Perception Distance (60 feet)
+ Reaction Distance (60 feet)
+ Braking Distance (170 feet)
-----------------------------
= Total Stopping Distance (290 feet, the length of a football field)

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Next
What is perception distance?
  • The distance it takes to stop once the brakes are applied
  • The distance traveled from the time your brain tells your foot to move from the accelerator until your foot is actually pushing the brake pedal
  • None of these are correct
  • The distance your vehicle travels from the time your eyes see a hazard until your brain recognizes it

Quote From The CDL Manual:

Perception distance is the distance your vehicle travels from the time your eyes see a hazard until your brain recognizes it. The perception time for an alert driver is about 3/4 second. At 55 mph, you travel 60 feet in 3/4 second.

TruckingTruth's Advice:

You absolutely must memorize the definition of perception distance as it will very likely show up on your written exam. You also need to memorize "perception time" and how far you will travel at 55mph.
Prev
Next
The distance traveled from the time your brain tells your foot to move from the accelerator until your foot is actually pushing the brake pedal defines which of the following:
  • None of these are correct
  • Reaction Distance
  • Braking Distance
  • Perception Distance

Quote From The CDL Manual:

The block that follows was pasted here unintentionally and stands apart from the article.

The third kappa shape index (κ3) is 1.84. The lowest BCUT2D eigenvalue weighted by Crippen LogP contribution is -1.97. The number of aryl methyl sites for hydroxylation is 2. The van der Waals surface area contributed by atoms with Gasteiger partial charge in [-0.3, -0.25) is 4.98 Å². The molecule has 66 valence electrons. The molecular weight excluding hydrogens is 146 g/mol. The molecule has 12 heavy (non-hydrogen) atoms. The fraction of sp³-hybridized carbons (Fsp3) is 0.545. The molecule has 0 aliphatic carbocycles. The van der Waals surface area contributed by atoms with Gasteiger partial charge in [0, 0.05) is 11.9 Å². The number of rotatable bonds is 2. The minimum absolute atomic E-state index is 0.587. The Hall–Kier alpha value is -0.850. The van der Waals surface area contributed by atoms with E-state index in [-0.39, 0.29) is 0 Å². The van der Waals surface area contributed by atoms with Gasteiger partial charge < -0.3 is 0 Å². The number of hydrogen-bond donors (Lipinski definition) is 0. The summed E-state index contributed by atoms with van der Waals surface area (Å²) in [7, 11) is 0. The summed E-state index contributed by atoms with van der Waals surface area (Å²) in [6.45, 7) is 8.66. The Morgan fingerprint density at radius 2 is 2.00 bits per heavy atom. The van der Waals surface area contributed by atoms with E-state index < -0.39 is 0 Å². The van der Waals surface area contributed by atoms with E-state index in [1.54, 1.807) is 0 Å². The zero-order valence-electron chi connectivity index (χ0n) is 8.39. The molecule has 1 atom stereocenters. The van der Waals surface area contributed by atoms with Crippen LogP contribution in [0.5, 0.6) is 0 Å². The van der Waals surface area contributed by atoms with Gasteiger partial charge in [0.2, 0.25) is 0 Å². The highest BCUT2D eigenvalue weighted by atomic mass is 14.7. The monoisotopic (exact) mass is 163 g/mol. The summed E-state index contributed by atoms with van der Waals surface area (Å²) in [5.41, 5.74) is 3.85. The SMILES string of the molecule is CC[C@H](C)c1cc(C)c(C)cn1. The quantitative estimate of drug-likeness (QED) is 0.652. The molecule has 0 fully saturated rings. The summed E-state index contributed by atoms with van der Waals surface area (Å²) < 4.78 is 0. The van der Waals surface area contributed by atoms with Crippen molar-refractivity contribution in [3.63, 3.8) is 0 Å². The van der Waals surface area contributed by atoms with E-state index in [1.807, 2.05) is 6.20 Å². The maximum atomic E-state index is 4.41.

Reaction distance is the distance traveled from the time your brain tells your foot to move from the accelerator until your foot is actually pushing the brake pedal. The average driver has a reaction time of 3/4 second. This accounts for an additional 60 feet traveled at 55 mph.

TruckingTruth's Advice:

Be sure to have the definition of Reaction Distance memorized.

Prev
Next
Which of the following best describes Braking Distance?
  • None of these accurately describe Braking Distance
  • The distance your vehicle travels from the time your eyes see a hazard until your brain recognizes it
  • The distance it takes to stop once the brakes are applied
  • The distance traveled from the time your brain tells your foot to move from the accelerator until your foot is actually pushing the brake pedal

Quote From The CDL Manual:

Braking Distance is the distance it takes to stop once the brakes are applied. At 55 mph on dry pavement with good brakes, it can take a heavy vehicle about 170 feet and about 4 1/2 seconds to stop